Mothers and Fathers as Parents

There tends to be a general assumption that mothers are better at parenting; it makes sense, as they have carried the child, given birth to it, and generally breastfeed, so it seems reasonable that their bond, their commitment to the child, should be stronger than the father. But new research sheds some doubt on this. This is from yesterday’s i paper, from research by Abigail Millings, Angela Rowe, Judi Walsh:

Some scholars argue that the relationship between parents and children can begin before birth. They claim that such “antenatal bonding” is an important predictor of the infant-mother relationship. However, the evidence linking feelings about the baby during pregnancy with postnatal behaviour is inconsistent.

Another problem is that most research in this area has been conducted with mothers. We are now also starting to understand that fathers develop antenatal relationships too. It is also clear that not having the experiences of pregnancy doesn’t mean the later relationships are compromised – as those who have adopted a child or started a family through surrogacy know.

Oxytocin, heralded as the bonding hormone, is released in large amounts during birth and breastfeeding to help regulate maternal bonding in mammals. But fathers experience rises in oxytocin equal to mothers when interacting with their infants.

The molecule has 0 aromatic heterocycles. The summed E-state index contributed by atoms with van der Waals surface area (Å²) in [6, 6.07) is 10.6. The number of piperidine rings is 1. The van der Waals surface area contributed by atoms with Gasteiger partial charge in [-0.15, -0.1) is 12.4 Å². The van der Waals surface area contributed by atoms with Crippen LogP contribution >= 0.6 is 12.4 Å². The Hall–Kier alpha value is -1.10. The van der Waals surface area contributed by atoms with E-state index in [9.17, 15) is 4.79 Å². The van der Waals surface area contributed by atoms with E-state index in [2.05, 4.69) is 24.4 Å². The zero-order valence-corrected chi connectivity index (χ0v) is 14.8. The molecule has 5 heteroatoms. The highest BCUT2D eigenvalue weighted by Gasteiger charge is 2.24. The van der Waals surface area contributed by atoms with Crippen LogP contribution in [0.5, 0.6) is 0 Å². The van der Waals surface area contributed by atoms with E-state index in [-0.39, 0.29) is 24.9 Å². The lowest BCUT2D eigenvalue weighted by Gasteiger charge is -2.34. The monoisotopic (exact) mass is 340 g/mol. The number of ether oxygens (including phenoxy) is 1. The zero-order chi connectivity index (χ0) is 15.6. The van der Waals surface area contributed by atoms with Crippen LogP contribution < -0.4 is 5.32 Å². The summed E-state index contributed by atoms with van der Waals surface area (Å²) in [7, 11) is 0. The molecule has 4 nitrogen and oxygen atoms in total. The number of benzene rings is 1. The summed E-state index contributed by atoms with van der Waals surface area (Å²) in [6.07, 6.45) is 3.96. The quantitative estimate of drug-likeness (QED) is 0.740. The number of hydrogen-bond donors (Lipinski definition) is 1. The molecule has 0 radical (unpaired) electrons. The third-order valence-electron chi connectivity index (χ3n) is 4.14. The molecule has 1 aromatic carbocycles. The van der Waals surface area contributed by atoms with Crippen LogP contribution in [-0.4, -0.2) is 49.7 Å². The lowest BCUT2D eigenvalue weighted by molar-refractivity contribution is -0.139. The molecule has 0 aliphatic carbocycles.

There are differences between mothers and fathers in the eyes of interaction that produce rises in oxytocin. For mothers, it is behaviours such as baby talk, staring into the baby’s eyes and affectionate touches. For fathers, playful touches and behaviour – such as presenting objects – seems a more important factor.

a problem with understanding the differences between fathers and mothers is that most research on bonding doesn’t compare the two. as mothers stay home with the child more often than fathers, it is difficult to find enough households where fathers are a primary caregiver. So we don’t know whether fathers interacting with bailies differently from mothers is about biological differences or bread-winning and child-rearing roles.

ut are fathers good at understanding their child’s needs? One study examined the ability of mothers and fathers to identify the cries of their own infant for the of others, and found that this was directly linked to the amount of time the parent spent with the baby – rather than their sex. The evidence suggest that the argument that biological mothers have a greater bond than non-biological mother, or fathers, is difficult to substantiate.

The full article is eat

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